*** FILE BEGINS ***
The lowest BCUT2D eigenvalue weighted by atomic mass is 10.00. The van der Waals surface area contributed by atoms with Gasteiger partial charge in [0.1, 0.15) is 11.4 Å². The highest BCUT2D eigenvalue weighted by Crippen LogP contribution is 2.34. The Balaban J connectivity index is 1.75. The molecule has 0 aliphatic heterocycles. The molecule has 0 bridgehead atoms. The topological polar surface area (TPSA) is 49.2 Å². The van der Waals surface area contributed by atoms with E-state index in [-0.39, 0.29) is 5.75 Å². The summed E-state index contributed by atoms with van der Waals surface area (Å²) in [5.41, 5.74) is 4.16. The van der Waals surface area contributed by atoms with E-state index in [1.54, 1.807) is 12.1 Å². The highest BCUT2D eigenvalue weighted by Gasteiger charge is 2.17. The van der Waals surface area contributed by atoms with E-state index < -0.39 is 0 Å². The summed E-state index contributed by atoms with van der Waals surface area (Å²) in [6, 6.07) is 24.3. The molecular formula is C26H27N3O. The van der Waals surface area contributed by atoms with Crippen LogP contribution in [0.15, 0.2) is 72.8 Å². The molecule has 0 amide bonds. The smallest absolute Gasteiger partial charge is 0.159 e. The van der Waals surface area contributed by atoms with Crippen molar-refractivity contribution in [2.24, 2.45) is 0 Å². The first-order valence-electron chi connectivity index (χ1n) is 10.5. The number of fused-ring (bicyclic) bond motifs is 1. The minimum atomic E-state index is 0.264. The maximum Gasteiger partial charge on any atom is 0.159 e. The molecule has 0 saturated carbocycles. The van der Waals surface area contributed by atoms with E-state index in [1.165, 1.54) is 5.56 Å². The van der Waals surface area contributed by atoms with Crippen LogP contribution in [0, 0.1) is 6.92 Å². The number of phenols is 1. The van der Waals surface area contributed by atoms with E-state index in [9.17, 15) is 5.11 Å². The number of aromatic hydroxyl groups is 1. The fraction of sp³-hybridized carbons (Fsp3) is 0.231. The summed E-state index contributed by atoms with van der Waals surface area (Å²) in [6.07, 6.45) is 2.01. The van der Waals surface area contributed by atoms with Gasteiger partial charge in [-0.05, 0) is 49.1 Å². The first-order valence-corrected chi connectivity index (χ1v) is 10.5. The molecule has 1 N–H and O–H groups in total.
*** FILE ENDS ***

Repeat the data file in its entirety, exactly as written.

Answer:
The lowest BCUT2D eigenvalue weighted by atomic mass is 10.00. The van der Waals surface area contributed by atoms with Gasteiger partial charge in [0.1, 0.15) is 11.4 Å². The highest BCUT2D eigenvalue weighted by Crippen LogP contribution is 2.34. The Balaban J connectivity index is 1.75. The molecule has 0 aliphatic heterocycles. The molecule has 0 bridgehead atoms. The topological polar surface area (TPSA) is 49.2 Å². The van der Waals surface area contributed by atoms with E-state index in [-0.39, 0.29) is 5.75 Å². The summed E-state index contributed by atoms with van der Waals surface area (Å²) in [5.41, 5.74) is 4.16. The van der Waals surface area contributed by atoms with E-state index in [1.54, 1.807) is 12.1 Å². The highest BCUT2D eigenvalue weighted by Gasteiger charge is 2.17. The van der Waals surface area contributed by atoms with E-state index < -0.39 is 0 Å². The summed E-state index contributed by atoms with van der Waals surface area (Å²) in [6, 6.07) is 24.3. The molecular formula is C26H27N3O. The van der Waals surface area contributed by atoms with Crippen LogP contribution in [0.15, 0.2) is 72.8 Å². The molecule has 0 amide bonds. The smallest absolute Gasteiger partial charge is 0.159 e. The van der Waals surface area contributed by atoms with Crippen molar-refractivity contribution in [2.24, 2.45) is 0 Å². The first-order valence-electron chi connectivity index (χ1n) is 10.5. The number of fused-ring (bicyclic) bond motifs is 1. The minimum atomic E-state index is 0.264. The maximum Gasteiger partial charge on any atom is 0.159 e. The molecule has 0 saturated carbocycles. The van der Waals surface area contributed by atoms with E-state index in [1.165, 1.54) is 5.56 Å². The van der Waals surface area contributed by atoms with Crippen LogP contribution in [0, 0.1) is 6.92 Å². The number of phenols is 1. The van der Waals surface area contributed by atoms with E-state index in [9.17, 15) is 5.11 Å². The number of aromatic hydroxyl groups is 1. The fraction of sp³-hybridized carbons (Fsp3) is 0.231. The summed E-state index contributed by atoms with van der Waals surface area (Å²) in [6.07, 6.45) is 2.01. The van der Waals surface area contributed by atoms with Gasteiger partial charge in [-0.05, 0) is 49.1 Å². The first-order valence-corrected chi connectivity index (χ1v) is 10.5. The molecule has 1 N–H and O–H groups in total.